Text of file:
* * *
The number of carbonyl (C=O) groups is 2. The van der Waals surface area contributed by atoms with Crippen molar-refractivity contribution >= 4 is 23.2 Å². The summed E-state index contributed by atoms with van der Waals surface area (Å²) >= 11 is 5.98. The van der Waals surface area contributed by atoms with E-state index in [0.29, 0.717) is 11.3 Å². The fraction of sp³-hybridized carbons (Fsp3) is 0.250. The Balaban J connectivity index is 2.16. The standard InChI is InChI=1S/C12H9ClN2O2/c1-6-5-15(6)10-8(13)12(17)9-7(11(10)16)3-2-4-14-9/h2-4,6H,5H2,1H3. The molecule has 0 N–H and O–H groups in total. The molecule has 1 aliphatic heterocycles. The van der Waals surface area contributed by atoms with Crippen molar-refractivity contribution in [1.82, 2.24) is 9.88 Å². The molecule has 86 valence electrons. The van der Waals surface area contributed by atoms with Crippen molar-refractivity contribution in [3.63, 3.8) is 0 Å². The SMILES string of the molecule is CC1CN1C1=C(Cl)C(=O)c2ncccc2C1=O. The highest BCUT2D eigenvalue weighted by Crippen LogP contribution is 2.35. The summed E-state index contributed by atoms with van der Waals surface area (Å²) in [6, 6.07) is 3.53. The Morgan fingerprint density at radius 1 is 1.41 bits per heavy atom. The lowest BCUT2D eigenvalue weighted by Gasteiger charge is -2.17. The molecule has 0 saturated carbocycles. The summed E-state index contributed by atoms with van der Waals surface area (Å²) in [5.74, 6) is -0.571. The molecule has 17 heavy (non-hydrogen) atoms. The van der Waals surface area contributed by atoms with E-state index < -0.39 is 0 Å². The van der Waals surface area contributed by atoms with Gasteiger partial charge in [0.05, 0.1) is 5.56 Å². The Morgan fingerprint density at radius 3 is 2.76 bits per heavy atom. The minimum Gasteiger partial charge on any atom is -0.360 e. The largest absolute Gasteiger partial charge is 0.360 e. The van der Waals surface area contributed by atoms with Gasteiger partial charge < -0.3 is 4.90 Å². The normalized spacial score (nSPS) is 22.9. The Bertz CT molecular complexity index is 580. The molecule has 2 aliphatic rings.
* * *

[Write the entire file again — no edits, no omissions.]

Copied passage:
The number of carbonyl (C=O) groups is 2. The van der Waals surface area contributed by atoms with Crippen molar-refractivity contribution >= 4 is 23.2 Å². The summed E-state index contributed by atoms with van der Waals surface area (Å²) >= 11 is 5.98. The van der Waals surface area contributed by atoms with E-state index in [0.29, 0.717) is 11.3 Å². The fraction of sp³-hybridized carbons (Fsp3) is 0.250. The Balaban J connectivity index is 2.16. The standard InChI is InChI=1S/C12H9ClN2O2/c1-6-5-15(6)10-8(13)12(17)9-7(11(10)16)3-2-4-14-9/h2-4,6H,5H2,1H3. The molecule has 0 N–H and O–H groups in total. The molecule has 1 aliphatic heterocycles. The van der Waals surface area contributed by atoms with Crippen molar-refractivity contribution in [1.82, 2.24) is 9.88 Å². The molecule has 86 valence electrons. The van der Waals surface area contributed by atoms with Crippen molar-refractivity contribution in [3.63, 3.8) is 0 Å². The SMILES string of the molecule is CC1CN1C1=C(Cl)C(=O)c2ncccc2C1=O. The highest BCUT2D eigenvalue weighted by Crippen LogP contribution is 2.35. The summed E-state index contributed by atoms with van der Waals surface area (Å²) in [6, 6.07) is 3.53. The Morgan fingerprint density at radius 1 is 1.41 bits per heavy atom. The lowest BCUT2D eigenvalue weighted by Gasteiger charge is -2.17. The molecule has 0 saturated carbocycles. The summed E-state index contributed by atoms with van der Waals surface area (Å²) in [5.74, 6) is -0.571. The molecule has 17 heavy (non-hydrogen) atoms. The van der Waals surface area contributed by atoms with E-state index < -0.39 is 0 Å². The van der Waals surface area contributed by atoms with Gasteiger partial charge in [0.05, 0.1) is 5.56 Å². The Morgan fingerprint density at radius 3 is 2.76 bits per heavy atom. The minimum Gasteiger partial charge on any atom is -0.360 e. The largest absolute Gasteiger partial charge is 0.360 e. The van der Waals surface area contributed by atoms with Gasteiger partial charge < -0.3 is 4.90 Å². The normalized spacial score (nSPS) is 22.9. The Bertz CT molecular complexity index is 580. The molecule has 2 aliphatic rings.